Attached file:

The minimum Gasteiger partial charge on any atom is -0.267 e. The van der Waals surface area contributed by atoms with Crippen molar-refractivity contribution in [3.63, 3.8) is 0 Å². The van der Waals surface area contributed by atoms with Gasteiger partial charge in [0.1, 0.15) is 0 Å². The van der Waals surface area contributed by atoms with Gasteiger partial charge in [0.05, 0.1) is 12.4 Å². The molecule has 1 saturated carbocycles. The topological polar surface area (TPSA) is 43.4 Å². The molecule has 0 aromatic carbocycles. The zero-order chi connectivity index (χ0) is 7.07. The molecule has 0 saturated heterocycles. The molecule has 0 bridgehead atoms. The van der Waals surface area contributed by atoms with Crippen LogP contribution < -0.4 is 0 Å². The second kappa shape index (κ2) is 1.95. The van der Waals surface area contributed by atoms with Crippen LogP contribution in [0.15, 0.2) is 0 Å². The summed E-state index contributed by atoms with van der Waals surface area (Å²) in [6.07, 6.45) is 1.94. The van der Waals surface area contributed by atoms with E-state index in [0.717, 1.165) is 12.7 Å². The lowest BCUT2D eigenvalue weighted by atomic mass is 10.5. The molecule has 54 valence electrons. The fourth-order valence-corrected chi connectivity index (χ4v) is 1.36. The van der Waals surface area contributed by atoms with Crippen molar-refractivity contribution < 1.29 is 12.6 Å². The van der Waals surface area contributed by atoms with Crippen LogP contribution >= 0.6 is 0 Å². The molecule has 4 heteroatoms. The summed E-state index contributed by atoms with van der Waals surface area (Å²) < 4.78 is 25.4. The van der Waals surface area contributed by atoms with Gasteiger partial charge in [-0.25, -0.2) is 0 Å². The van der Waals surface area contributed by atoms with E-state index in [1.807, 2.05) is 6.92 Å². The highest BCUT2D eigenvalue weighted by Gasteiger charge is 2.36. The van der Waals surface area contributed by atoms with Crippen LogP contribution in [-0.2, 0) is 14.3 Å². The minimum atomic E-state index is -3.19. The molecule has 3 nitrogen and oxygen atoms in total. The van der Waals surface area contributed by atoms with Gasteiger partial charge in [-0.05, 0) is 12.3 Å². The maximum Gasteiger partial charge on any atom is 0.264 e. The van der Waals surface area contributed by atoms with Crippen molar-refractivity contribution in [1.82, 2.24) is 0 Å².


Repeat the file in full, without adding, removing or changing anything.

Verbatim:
The minimum Gasteiger partial charge on any atom is -0.267 e. The van der Waals surface area contributed by atoms with Crippen molar-refractivity contribution in [3.63, 3.8) is 0 Å². The van der Waals surface area contributed by atoms with Gasteiger partial charge in [0.1, 0.15) is 0 Å². The van der Waals surface area contributed by atoms with Gasteiger partial charge in [0.05, 0.1) is 12.4 Å². The molecule has 1 saturated carbocycles. The topological polar surface area (TPSA) is 43.4 Å². The molecule has 0 aromatic carbocycles. The zero-order chi connectivity index (χ0) is 7.07. The molecule has 0 saturated heterocycles. The molecule has 0 bridgehead atoms. The van der Waals surface area contributed by atoms with Crippen LogP contribution < -0.4 is 0 Å². The second kappa shape index (κ2) is 1.95. The van der Waals surface area contributed by atoms with Crippen LogP contribution in [0.15, 0.2) is 0 Å². The summed E-state index contributed by atoms with van der Waals surface area (Å²) in [6.07, 6.45) is 1.94. The van der Waals surface area contributed by atoms with E-state index in [0.717, 1.165) is 12.7 Å². The lowest BCUT2D eigenvalue weighted by atomic mass is 10.5. The molecule has 54 valence electrons. The fourth-order valence-corrected chi connectivity index (χ4v) is 1.36. The van der Waals surface area contributed by atoms with Crippen molar-refractivity contribution < 1.29 is 12.6 Å². The van der Waals surface area contributed by atoms with Crippen LogP contribution >= 0.6 is 0 Å². The molecule has 4 heteroatoms. The summed E-state index contributed by atoms with van der Waals surface area (Å²) < 4.78 is 25.4. The van der Waals surface area contributed by atoms with Gasteiger partial charge in [-0.25, -0.2) is 0 Å². The van der Waals surface area contributed by atoms with E-state index in [1.807, 2.05) is 6.92 Å². The highest BCUT2D eigenvalue weighted by Gasteiger charge is 2.36. The van der Waals surface area contributed by atoms with Crippen LogP contribution in [-0.2, 0) is 14.3 Å². The minimum atomic E-state index is -3.19. The molecule has 3 nitrogen and oxygen atoms in total. The van der Waals surface area contributed by atoms with Gasteiger partial charge in [-0.05, 0) is 12.3 Å². The maximum Gasteiger partial charge on any atom is 0.264 e. The van der Waals surface area contributed by atoms with Crippen molar-refractivity contribution in [1.82, 2.24) is 0 Å².